Sunday, 21 February 2010
Jaron Lanier discusses various strategies for enabling creators of music, movies or text to be paid for on-line consumption of their work, while retaining the flexibility and convenience of the web.
One concept, based on the ideas of Ted Nelson, who invented the hyperlink, involves integrating the function of ISPs with the collection of micro-amounts of money per bit when a content link is accessed. However this would involve a radical reshaping of the infrastructure of the web, perhaps using Nelson's own Xanadu system, which is different from html.
Another possibility for musicians and performers would be "telecasting" live performances on subscription. As domestic screens and audio improve in quality, size and volume (HD, surround sound) the telecasts would be more immersive and closer to the experience of a live gig.
Lanier also has a curious proposal for musicians - the "songle" or musical dongle. As it's becoming easier to embed digital files and wireless devices in anything and everything, he suggests music should be sold via physical objects, which could be integrated into everyday objects - coffee mugs, hats, clothes, as appropriate. A party skirt would play Lady Gaga as soon its owner made her entrance, a zoot suit would play swing & jive...
Thursday, 18 February 2010
I'm currently reading Jaron Lanier's stimulating book, which considers some of the negative effects of the on-line media explosion, as well as the positive ones.
Lanier is a pioneer in computing, virtual reality and also a musician. While acknowledging the Web's enormous potential for empowering both individual creativity and global collaboration, he reflects on the shallowness of much Web 2.0 cyberculture - fragmented, anonymously trollish, a derivative mash-up in which the crafted personal statement is devalued.
He's also concerned about the effect of file-sharing which not only undermines the finances and long-term health of the cultural industries, but , in his view, devalues cultural production. He feels there is a danger that we 're becoming locked into a kind of digital totalitarianism, by confusing data with the persons that produce it.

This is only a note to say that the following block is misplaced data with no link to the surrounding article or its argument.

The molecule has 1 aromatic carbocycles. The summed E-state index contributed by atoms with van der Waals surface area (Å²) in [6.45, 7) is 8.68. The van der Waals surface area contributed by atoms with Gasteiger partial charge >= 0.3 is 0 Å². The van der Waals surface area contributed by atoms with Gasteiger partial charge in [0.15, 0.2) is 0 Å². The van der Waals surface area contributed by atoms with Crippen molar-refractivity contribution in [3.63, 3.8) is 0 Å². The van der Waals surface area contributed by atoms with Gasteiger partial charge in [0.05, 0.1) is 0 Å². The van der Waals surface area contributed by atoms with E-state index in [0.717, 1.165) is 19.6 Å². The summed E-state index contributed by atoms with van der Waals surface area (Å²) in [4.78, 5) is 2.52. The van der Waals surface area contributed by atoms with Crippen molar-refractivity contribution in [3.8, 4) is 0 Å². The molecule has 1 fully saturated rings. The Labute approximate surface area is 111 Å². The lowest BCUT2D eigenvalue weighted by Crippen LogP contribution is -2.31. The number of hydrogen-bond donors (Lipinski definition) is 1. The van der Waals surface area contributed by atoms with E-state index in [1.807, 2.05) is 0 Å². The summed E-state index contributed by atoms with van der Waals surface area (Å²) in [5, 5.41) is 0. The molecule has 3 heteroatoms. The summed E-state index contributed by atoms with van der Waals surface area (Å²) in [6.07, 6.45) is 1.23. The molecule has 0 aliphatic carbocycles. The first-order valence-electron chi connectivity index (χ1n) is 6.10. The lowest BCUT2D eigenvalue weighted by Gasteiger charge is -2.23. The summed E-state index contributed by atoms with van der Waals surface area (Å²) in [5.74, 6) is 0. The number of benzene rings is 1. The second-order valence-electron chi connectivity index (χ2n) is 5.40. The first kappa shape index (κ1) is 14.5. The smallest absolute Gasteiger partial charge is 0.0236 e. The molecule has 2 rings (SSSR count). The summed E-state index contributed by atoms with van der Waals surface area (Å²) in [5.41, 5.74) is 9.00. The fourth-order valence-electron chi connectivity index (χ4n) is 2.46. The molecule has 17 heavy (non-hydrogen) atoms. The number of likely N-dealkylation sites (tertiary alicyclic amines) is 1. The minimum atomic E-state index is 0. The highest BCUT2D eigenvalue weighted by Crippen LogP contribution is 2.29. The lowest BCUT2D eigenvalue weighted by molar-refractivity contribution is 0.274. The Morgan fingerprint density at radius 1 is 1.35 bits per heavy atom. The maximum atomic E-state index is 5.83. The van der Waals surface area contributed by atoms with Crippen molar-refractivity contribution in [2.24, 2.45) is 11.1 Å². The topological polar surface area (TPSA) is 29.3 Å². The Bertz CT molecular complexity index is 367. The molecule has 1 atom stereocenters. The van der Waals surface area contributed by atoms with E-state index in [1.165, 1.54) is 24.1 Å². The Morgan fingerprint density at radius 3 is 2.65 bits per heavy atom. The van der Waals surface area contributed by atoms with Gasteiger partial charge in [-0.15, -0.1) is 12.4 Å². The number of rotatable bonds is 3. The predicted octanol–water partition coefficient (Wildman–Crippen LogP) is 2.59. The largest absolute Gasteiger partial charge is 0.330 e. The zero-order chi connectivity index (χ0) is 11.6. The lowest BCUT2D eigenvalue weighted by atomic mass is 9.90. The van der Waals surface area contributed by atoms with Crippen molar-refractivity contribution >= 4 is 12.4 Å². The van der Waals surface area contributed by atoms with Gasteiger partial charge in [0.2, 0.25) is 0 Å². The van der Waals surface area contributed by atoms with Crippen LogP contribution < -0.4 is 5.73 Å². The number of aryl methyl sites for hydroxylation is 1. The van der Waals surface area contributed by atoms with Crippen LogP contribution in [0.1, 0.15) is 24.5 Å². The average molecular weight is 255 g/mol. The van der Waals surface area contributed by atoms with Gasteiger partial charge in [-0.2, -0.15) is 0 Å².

Monday, 8 February 2010
Sunday, 7 February 2010
Pete Fraser is the Chief Examiner for OCR Media Studies and runs a large and very successful Media department at Long Road College in Cambridge. His blog contains a lot of interesting ideas about on-line media, with up-to-date examples.
This blog is simply intended as a convenient resource for my students at the Royal National College for the Blind exploring Media in the Online Age as a topic on their A level Media course. As digital technology has transformed media production and consumption, the blog also may help them to investigate related topics like Post- Modernism.
It supplements our materials on the RNC intranet and it's a quicker way of updating them, with more opportunity for interaction and feedback.
- A Short History of the Internet
- Baudrillard & Hyperreality
- Jaron Lanier - "You are not a Gadget!"
- Lev Manovich
- Marshall McLuhan
- Media Exemplar
- Music & Post-Modernism
- Music Video & Post Modernism
- New Media Studies
- Paul Green's Radio Teaching Site
- Post-Modern Thought
- RNC Media on You Tube
- The Quantum Brothers on You Tube
- Theoretical Approaches to Post Modernism
- Virtual Revolution - BBC
- Who Controls the Internet - NPR discussion